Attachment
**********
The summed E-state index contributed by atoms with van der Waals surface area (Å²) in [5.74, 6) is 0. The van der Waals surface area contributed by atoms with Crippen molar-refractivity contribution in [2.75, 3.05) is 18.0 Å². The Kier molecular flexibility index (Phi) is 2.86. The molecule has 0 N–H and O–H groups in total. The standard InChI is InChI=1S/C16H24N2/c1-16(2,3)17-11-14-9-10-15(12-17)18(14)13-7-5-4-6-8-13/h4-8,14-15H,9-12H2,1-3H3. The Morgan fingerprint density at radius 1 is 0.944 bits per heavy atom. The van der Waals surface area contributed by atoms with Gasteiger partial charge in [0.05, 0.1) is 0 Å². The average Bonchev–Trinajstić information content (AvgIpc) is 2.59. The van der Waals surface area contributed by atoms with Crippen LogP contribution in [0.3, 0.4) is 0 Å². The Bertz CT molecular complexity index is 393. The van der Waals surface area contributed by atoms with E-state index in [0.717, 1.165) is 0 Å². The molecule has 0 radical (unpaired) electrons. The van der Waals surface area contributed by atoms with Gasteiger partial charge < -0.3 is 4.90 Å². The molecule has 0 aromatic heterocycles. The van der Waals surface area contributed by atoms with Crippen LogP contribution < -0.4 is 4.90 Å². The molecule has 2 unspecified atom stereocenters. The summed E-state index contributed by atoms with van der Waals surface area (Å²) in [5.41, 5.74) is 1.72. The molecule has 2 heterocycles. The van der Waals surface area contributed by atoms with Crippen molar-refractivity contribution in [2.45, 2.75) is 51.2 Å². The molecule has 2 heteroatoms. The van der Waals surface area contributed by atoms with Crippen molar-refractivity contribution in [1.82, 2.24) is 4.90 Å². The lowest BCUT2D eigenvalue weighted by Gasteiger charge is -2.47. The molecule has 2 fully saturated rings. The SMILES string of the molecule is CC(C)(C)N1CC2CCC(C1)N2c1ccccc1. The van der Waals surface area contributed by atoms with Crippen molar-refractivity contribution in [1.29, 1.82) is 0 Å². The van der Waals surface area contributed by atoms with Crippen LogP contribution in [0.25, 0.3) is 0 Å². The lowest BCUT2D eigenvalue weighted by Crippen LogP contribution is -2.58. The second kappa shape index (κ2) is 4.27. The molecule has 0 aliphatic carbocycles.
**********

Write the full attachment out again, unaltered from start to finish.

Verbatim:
The summed E-state index contributed by atoms with van der Waals surface area (Å²) in [5.74, 6) is 0. The van der Waals surface area contributed by atoms with Crippen molar-refractivity contribution in [2.75, 3.05) is 18.0 Å². The Kier molecular flexibility index (Phi) is 2.86. The molecule has 0 N–H and O–H groups in total. The standard InChI is InChI=1S/C16H24N2/c1-16(2,3)17-11-14-9-10-15(12-17)18(14)13-7-5-4-6-8-13/h4-8,14-15H,9-12H2,1-3H3. The Morgan fingerprint density at radius 1 is 0.944 bits per heavy atom. The van der Waals surface area contributed by atoms with Gasteiger partial charge in [0.05, 0.1) is 0 Å². The average Bonchev–Trinajstić information content (AvgIpc) is 2.59. The van der Waals surface area contributed by atoms with Crippen LogP contribution in [0.3, 0.4) is 0 Å². The Bertz CT molecular complexity index is 393. The van der Waals surface area contributed by atoms with E-state index in [0.717, 1.165) is 0 Å². The molecule has 0 radical (unpaired) electrons. The van der Waals surface area contributed by atoms with Gasteiger partial charge < -0.3 is 4.90 Å². The molecule has 0 aromatic heterocycles. The van der Waals surface area contributed by atoms with Crippen LogP contribution < -0.4 is 4.90 Å². The molecule has 2 unspecified atom stereocenters. The summed E-state index contributed by atoms with van der Waals surface area (Å²) in [5.41, 5.74) is 1.72. The molecule has 2 heterocycles. The van der Waals surface area contributed by atoms with Crippen molar-refractivity contribution in [2.45, 2.75) is 51.2 Å². The molecule has 2 heteroatoms. The van der Waals surface area contributed by atoms with Crippen molar-refractivity contribution in [1.82, 2.24) is 4.90 Å². The lowest BCUT2D eigenvalue weighted by Gasteiger charge is -2.47. The molecule has 2 fully saturated rings. The SMILES string of the molecule is CC(C)(C)N1CC2CCC(C1)N2c1ccccc1. The van der Waals surface area contributed by atoms with Crippen molar-refractivity contribution in [1.29, 1.82) is 0 Å². The van der Waals surface area contributed by atoms with Crippen LogP contribution in [0.25, 0.3) is 0 Å². The lowest BCUT2D eigenvalue weighted by Crippen LogP contribution is -2.58. The second kappa shape index (κ2) is 4.27. The molecule has 0 aliphatic carbocycles.